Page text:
Welcome to the final day of competition at Plantation Field! This is one special event — a hometown show for many, including Phillip Dutton, Boyd Martin and Erin Sylvester. But my favorite part is just how much you can see. If you perch on the top of the hill, you can enjoy a bird’s eye view of almost every element. It makes for a very spectator friendly day.

National Holiday: National Care Free Day

Major Weekend Events:

Plantation Field: WebsiteScheduleEntriesTimesLive ScoringLive StreamEN’s CoverageEN’s TwitterEN’s Instagram

Blenheim: WebsiteRide TimesLive ScoringLive StreamEN’s CoverageEN’s TwitterEN’s Instagram

U.S. Weekend Action:

Twin Rivers Fall H.T. [Website] [Entry Status/Ride Times/Live Scores] [Live Stream]

Equestrians’ Institute H.T. [Website] [Entry Status/Ride Times/Live Scores]

Marlborough H.T. [Website] [Entry Status] [Ride Times] [Live Scores]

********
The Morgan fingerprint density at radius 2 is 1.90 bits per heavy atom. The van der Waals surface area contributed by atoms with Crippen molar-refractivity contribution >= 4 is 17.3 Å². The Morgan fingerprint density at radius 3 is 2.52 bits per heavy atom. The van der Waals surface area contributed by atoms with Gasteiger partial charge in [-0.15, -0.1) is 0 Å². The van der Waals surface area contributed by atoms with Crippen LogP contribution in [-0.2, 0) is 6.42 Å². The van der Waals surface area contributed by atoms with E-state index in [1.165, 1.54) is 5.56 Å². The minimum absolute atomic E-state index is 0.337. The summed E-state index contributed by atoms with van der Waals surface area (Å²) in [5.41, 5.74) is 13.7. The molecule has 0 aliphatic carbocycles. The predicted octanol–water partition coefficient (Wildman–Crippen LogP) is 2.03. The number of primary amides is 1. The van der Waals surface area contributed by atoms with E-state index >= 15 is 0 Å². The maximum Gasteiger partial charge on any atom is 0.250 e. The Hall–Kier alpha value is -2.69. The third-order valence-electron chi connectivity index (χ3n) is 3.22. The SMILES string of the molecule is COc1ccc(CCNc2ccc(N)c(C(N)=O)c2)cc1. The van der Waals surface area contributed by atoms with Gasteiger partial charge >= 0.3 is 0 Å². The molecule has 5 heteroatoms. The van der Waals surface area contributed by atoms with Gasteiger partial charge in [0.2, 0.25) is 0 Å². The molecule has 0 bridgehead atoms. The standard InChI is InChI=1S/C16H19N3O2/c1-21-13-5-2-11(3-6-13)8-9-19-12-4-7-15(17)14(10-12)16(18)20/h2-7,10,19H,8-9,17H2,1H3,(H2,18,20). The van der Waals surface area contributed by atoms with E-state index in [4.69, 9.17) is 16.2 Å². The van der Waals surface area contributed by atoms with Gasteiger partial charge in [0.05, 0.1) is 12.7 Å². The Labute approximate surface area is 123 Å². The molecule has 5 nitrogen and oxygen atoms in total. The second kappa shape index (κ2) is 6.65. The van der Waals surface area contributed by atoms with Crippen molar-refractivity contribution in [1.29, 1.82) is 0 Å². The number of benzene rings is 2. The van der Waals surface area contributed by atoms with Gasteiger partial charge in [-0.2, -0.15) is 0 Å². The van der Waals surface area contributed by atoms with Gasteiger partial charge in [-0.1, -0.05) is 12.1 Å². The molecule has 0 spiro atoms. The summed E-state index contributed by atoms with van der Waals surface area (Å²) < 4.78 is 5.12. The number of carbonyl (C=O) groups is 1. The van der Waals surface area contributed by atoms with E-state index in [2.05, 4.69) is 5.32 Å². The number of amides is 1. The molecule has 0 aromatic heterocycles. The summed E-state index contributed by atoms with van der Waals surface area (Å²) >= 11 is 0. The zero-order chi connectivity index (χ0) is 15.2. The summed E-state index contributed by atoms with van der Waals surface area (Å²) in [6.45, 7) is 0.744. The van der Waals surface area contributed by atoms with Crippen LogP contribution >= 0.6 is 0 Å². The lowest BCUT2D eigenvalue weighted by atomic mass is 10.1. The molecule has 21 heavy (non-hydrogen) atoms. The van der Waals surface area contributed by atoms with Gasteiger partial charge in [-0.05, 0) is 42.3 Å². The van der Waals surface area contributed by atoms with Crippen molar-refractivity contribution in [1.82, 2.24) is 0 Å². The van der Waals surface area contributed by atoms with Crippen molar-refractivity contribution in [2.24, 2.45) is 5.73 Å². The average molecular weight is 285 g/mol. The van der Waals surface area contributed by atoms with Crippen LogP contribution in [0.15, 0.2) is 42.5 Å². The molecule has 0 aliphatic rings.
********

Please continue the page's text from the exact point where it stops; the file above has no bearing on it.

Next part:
Feather Creek Farm H.T. [Website] [Entry Status] [Ride Times] [Live Scores]

Apple Knoll Farm H.T. [Website] [Entry Status] [Ride Times]

Cedar Ridge H.T. [Website] [Entry Status/Ride Times/Live Scores]

Sunday Links: 

Sylvester Snags The Lead At Plantation Field International CCI4*-S

Pick Your Favorite Plantation Field International CCI2*-S Pair

Erin Sylvester and Paddy the Caddy Take the Lead at Plantation Field International

The Volunteers of Plantation Field International

Former winners set for gripping showdown in Blenheim young horse CCI4*-S class

‘He’s a class act — I’m so lucky’: all-change after Blenheim CCI4*-L cross-country

Sunday Video: 

Blenheim CCI 4*L – Piggy French and Brookfield Inocent

Today at Blenheim; overnight leaders Piggy French and Brookfield Inocent at the @Horse Trials Support Group fence and at the river crossing#videoingperfectionSsangYong Blenheim Palace Horse Trials#SYblenheim

Posted by Harveywetdog on Saturday, September 21, 2019